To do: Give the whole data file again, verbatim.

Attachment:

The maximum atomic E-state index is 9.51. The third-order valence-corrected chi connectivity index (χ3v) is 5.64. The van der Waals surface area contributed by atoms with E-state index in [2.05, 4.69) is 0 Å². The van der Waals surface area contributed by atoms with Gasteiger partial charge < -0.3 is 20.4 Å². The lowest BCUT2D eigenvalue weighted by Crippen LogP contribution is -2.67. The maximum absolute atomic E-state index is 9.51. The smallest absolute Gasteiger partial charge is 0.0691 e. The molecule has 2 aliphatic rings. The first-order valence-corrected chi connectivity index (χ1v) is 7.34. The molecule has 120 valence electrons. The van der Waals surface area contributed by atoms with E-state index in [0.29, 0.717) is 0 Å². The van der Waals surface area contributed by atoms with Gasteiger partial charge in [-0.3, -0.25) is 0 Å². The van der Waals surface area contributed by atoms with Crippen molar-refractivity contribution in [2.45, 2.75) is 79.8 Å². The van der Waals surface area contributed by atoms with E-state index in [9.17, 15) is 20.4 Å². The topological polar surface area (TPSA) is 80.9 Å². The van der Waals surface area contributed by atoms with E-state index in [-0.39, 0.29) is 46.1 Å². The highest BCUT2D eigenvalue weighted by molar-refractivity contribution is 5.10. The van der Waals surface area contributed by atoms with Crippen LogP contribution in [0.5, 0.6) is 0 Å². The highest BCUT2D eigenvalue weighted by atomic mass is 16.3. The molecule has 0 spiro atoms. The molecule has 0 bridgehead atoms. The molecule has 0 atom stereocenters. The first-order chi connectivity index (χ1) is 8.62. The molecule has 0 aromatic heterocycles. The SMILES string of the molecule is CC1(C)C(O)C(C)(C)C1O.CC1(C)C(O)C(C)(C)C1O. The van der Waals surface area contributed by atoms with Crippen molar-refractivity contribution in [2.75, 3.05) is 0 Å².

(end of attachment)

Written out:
The maximum atomic E-state index is 9.51. The third-order valence-corrected chi connectivity index (χ3v) is 5.64. The van der Waals surface area contributed by atoms with E-state index in [2.05, 4.69) is 0 Å². The van der Waals surface area contributed by atoms with Gasteiger partial charge < -0.3 is 20.4 Å². The lowest BCUT2D eigenvalue weighted by Crippen LogP contribution is -2.67. The maximum absolute atomic E-state index is 9.51. The smallest absolute Gasteiger partial charge is 0.0691 e. The molecule has 2 aliphatic rings. The first-order valence-corrected chi connectivity index (χ1v) is 7.34. The molecule has 120 valence electrons. The van der Waals surface area contributed by atoms with E-state index in [0.29, 0.717) is 0 Å². The van der Waals surface area contributed by atoms with Gasteiger partial charge in [-0.3, -0.25) is 0 Å². The van der Waals surface area contributed by atoms with Crippen molar-refractivity contribution in [2.45, 2.75) is 79.8 Å². The van der Waals surface area contributed by atoms with E-state index in [9.17, 15) is 20.4 Å². The topological polar surface area (TPSA) is 80.9 Å². The van der Waals surface area contributed by atoms with E-state index in [-0.39, 0.29) is 46.1 Å². The highest BCUT2D eigenvalue weighted by molar-refractivity contribution is 5.10. The van der Waals surface area contributed by atoms with Crippen LogP contribution in [0.5, 0.6) is 0 Å². The highest BCUT2D eigenvalue weighted by atomic mass is 16.3. The molecule has 0 spiro atoms. The molecule has 0 bridgehead atoms. The molecule has 0 atom stereocenters. The first-order chi connectivity index (χ1) is 8.62. The molecule has 0 aromatic heterocycles. The SMILES string of the molecule is CC1(C)C(O)C(C)(C)C1O.CC1(C)C(O)C(C)(C)C1O. The van der Waals surface area contributed by atoms with Crippen molar-refractivity contribution in [2.75, 3.05) is 0 Å².